Big changes are taking place in the oil drilling industry as a result of the Transocean oil rig explosion early last week. The White House put a hold on any new offshore oil projects until the rig disaster that caused the spill is explained. A comprehensive oil well intervention and spill-response plan is underway following theTransocean Deepwater Horizon drilling rig explosion and subsequent sinking 130 miles southeast of New Orleans. Nearly 2,000 personnel are involved in the response effort with additional resources being mobilized as needed.
More than 217,000 feet of boom (barrier) has been assigned to contain the spill. An additional 305,760 feet is available.
To date, the oil spill response team has recovered 20,313 barrels (853,146 gallons) of an oil-water mix. Vessels are in place and continuing recovery operations.
75 response vessels are being used including skimmers, tugs, barges and recovery vessels.
139,459 gallons of dispersant have been deployed and an additional 51,000 gallons are available.
Five staging areas are in place and ready to protect sensitive shorelines. These areas include: Biloxi, Miss., Pensacola, Fla. Venice, La., Pascagoula, Miss., and Theodore, Ala.
A sixth staging area is being set up in Port Sulphur, La.
126 people were on the Deepwater Horizon drilling rig when the incident occurred. 11 remain unaccounted for; 17 were injured, 3 of them critically. 1 injured person remains in the hospital.
The U.S. imposed its first restrictions on shipping into the Mississippi River, the most important North American waterway, as the massive BP Plc oil spill in the Gulf of Mexico moves closer to land.
Ships were ordered by the Coast Guard to slow down in three of the four lanes connecting to the river to prevent damage to vessels and injuries to workers maintaining a boomed-off safety area around the oil spill, according to a bulletin issued by the Coast Guard yesterday. Traffic through the main deepwater channel, the Southwest Pass, is not restricted.
A 500-meter (1,640-foot) security zone around the spill area is in place for the next three days, according to the Coast Guard. The oil is about three miles (4.8 kilometers) from the nearest point of land.
“It is our goal to not allow the disruption of traffic on the Mississippi River,” U.S. Coast Guard Rear Admiral Mary Landry said today at a press conference. “We cannot disrupt maritime commerce.”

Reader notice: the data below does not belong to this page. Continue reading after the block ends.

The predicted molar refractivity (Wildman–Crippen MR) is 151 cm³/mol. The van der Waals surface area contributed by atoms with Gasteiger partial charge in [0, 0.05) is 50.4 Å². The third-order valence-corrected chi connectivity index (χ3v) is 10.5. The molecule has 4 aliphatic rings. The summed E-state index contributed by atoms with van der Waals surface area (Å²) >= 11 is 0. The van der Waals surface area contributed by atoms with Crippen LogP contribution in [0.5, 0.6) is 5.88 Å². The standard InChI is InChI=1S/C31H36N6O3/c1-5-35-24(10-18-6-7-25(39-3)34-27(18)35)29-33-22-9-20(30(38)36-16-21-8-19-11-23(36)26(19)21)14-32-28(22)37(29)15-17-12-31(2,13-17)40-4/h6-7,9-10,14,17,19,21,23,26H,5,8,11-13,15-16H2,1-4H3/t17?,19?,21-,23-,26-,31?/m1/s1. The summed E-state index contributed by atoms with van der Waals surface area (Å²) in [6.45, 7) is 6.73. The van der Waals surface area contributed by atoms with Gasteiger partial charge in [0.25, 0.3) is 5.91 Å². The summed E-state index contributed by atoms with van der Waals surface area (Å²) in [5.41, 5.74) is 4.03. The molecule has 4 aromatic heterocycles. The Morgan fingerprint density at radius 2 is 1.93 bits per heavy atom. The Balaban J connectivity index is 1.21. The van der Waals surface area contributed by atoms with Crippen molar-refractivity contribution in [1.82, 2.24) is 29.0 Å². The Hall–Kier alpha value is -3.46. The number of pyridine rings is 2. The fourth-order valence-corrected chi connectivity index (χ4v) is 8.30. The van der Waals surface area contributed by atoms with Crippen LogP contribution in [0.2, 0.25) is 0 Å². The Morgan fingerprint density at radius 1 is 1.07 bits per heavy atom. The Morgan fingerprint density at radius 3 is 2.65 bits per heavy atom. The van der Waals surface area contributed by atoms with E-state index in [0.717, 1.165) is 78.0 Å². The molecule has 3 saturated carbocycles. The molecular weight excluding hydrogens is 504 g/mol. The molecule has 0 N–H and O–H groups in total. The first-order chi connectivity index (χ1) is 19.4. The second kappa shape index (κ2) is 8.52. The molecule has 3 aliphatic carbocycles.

The boomed-off safety area is in the vicinity of the river’s three entrances, the South Pass, the Southeast Pass and the Pass a Loutre, the bulletin showed. Vessels going through the area should move “at a slow bell to assist in maintaining a no wake zone,” according to the bulletin.
The Coast Guard said today the damaged BP oil well is leaking about 5,000 barrels a day, five times more than previously estimated. Vessels going through the oil spill can further disperse and expand the slick, and oil is flammable and is thus dangerous to navigate through.
To combat the spill, two Air Force C-130s were sent to Mississippi and awaited orders to start dumping chemicals on the oil spill. The oil slick could soon become the nation’s worst environmental disaster in decades, threatening to become the worst oil spill in our nation’s history, even worst than the Exxon Valdez, the grounded tanker that leaked 11 million gallons in Alaska’s Prince William Sound in 1989. The sheen imperils hundreds of species of fish, birds and other wildlife along the Gulf Coast, one of the world’s richest seafood grounds, teeming with shrimp, oysters and other marine life. Louisiana Gov. Bobby Jindal declared a state of emergency so officials could begin preparing for the oil’s impact. He also asked the federal government if he could call up 6,000 National Guard troops to help.
To report oiled or injured wildlife, please call 1-800-557-1401.
To discuss spill related damage claims, please call 1-800-440-0858.
To report oil on land, or for general Community and Volunteer Information, please call 1-866-448-5816.